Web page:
Who needs delight? The greater impact of value, trust and satisfaction in utilitarian, frequent‐use retail

Who needs delight? The greater impact of value, trust and satisfaction in utilitarian,... Purpose – The aim of this study is to determine whether the cumulative effects of satisfaction, trust, and perceived value may, under certain conditions, provide more explanatory power for customer loyalty intentions than the often studied and more elusive customer delight. Herzberg's two‐factor theory is used to explain why the frequent nature of grocery shopping, a primarily utilitarian experience, might introduce considerations that have not yet been addressed in the study of delight. Design/methodology/approach – A survey is administered to a quota sample of Portuguese supermarket shoppers via phone, using a CATI system. Findings – Research findings suggest that perceived value, trust, and satisfaction have a greater impact on behavioural outcomes than customer delight in the grocery shopping setting. In such a setting, cognitive drivers may be even more important for customers who are primarily concerned with hygiene factors (rather than motivators). Research limitations/implications – Retailers are encouraged to focus on the more mundane factors that influence consumers' perceptions of value and trust rather than trying to invest in the substantial resources required to continually delight consumers. Future research may explore other determinants of loyalty intentions and test the extended model in different service sectors, cultural contexts and countries. Originality/value – This study applies Oliver et al. 's consumer delight model in a utilitarian, frequent‐use setting, finding previously undiscovered limitations to its validity. http://www.deepdyve.com/assets/images/DeepDyve-Logo-lg.png Journal of Service Management Emerald Publishing

Who needs delight? The greater impact of value, trust and satisfaction in utilitarian, frequent‐use retail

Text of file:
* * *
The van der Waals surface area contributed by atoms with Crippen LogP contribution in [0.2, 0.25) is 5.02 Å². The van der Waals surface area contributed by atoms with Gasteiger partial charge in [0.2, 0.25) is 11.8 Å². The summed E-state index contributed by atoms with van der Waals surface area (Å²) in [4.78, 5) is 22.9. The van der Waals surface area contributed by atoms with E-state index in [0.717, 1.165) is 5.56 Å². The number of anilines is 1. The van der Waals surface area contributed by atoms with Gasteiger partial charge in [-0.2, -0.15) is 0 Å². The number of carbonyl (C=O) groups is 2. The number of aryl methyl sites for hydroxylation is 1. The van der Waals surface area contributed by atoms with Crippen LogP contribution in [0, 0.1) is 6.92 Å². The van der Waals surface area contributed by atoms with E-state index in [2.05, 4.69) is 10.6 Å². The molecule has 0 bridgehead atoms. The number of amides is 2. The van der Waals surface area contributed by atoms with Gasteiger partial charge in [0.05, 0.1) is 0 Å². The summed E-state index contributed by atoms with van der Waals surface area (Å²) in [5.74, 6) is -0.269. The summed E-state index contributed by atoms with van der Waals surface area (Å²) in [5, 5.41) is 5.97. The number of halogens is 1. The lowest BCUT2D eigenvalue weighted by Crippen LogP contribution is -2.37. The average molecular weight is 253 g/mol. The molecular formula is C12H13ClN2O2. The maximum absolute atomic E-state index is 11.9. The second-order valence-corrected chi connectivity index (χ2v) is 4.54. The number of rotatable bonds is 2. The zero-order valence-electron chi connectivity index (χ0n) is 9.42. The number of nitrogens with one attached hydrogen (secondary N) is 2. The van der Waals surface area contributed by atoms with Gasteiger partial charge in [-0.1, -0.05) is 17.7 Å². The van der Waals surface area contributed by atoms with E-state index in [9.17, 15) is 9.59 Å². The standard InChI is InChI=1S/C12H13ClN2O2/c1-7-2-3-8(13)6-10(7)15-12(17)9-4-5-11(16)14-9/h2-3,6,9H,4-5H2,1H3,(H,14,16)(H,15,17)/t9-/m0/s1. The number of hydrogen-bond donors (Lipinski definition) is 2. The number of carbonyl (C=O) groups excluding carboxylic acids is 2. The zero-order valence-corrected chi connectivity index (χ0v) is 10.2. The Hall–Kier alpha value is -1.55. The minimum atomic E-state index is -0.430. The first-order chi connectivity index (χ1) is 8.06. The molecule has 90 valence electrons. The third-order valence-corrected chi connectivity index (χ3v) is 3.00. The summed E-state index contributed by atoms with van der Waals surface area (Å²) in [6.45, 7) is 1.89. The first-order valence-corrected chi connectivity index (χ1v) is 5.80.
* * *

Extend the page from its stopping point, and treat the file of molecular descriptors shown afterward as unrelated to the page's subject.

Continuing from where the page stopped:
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Publisher
Emerald Publishing
Copyright
Copyright © 2014 Emerald Group Publishing Limited. All rights reserved.
ISSN
1757-5818
DOI
10.1108/JOSM-06-2012-0106
Publisher site
See Article on Publisher Site

Abstract

Purpose – The aim of this study is to determine whether the cumulative effects of satisfaction, trust, and perceived value may, under certain conditions, provide more explanatory power for customer loyalty intentions than the often studied and more elusive customer delight. Herzberg's two‐factor theory is used to explain why the frequent nature of grocery shopping, a primarily utilitarian experience, might introduce considerations that have not yet been addressed in the study of delight. Design/methodology/approach – A survey is administered to a quota sample of Portuguese supermarket shoppers via phone, using a CATI system. Findings – Research findings suggest that perceived value, trust, and satisfaction have a greater impact on behavioural outcomes than customer delight in the grocery shopping setting. In such a setting, cognitive drivers may be even more important for customers who are primarily concerned with hygiene factors (rather than motivators). Research limitations/implications – Retailers are encouraged to focus on the more mundane factors that influence consumers' perceptions of value and trust rather than trying to invest in the substantial resources required to continually delight consumers. Future research may explore other determinants of loyalty intentions and test the extended model in different service sectors, cultural contexts and countries. Originality/value – This study applies Oliver et al. 's consumer delight model in a utilitarian, frequent‐use setting, finding previously undiscovered limitations to its validity.

Journal

Journal of Service ManagementEmerald Publishing

Published: Mar 11, 2014

Keywords: Trust; Value; Customer satisfaction; Customer loyalty; Delight; Hygiene factors

References

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